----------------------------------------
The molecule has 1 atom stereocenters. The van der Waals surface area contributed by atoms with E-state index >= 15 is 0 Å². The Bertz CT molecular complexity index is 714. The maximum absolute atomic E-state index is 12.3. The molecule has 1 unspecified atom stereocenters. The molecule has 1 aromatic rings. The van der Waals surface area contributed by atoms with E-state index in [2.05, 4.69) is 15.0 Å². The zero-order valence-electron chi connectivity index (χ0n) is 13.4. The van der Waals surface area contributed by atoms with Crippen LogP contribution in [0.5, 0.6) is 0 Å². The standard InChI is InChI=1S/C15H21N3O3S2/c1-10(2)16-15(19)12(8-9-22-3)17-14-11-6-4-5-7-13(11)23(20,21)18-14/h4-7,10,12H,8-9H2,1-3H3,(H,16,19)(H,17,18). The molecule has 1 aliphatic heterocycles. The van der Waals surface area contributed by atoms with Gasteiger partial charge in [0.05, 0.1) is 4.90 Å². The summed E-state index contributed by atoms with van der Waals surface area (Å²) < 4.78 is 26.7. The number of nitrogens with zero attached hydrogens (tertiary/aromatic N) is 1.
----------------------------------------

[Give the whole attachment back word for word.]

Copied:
The molecule has 1 atom stereocenters. The van der Waals surface area contributed by atoms with E-state index >= 15 is 0 Å². The Bertz CT molecular complexity index is 714. The maximum absolute atomic E-state index is 12.3. The molecule has 1 unspecified atom stereocenters. The molecule has 1 aromatic rings. The van der Waals surface area contributed by atoms with E-state index in [2.05, 4.69) is 15.0 Å². The zero-order valence-electron chi connectivity index (χ0n) is 13.4. The van der Waals surface area contributed by atoms with Crippen LogP contribution in [0.5, 0.6) is 0 Å². The standard InChI is InChI=1S/C15H21N3O3S2/c1-10(2)16-15(19)12(8-9-22-3)17-14-11-6-4-5-7-13(11)23(20,21)18-14/h4-7,10,12H,8-9H2,1-3H3,(H,16,19)(H,17,18). The molecule has 1 aliphatic heterocycles. The van der Waals surface area contributed by atoms with Gasteiger partial charge in [0.05, 0.1) is 4.90 Å². The summed E-state index contributed by atoms with van der Waals surface area (Å²) < 4.78 is 26.7. The number of nitrogens with zero attached hydrogens (tertiary/aromatic N) is 1.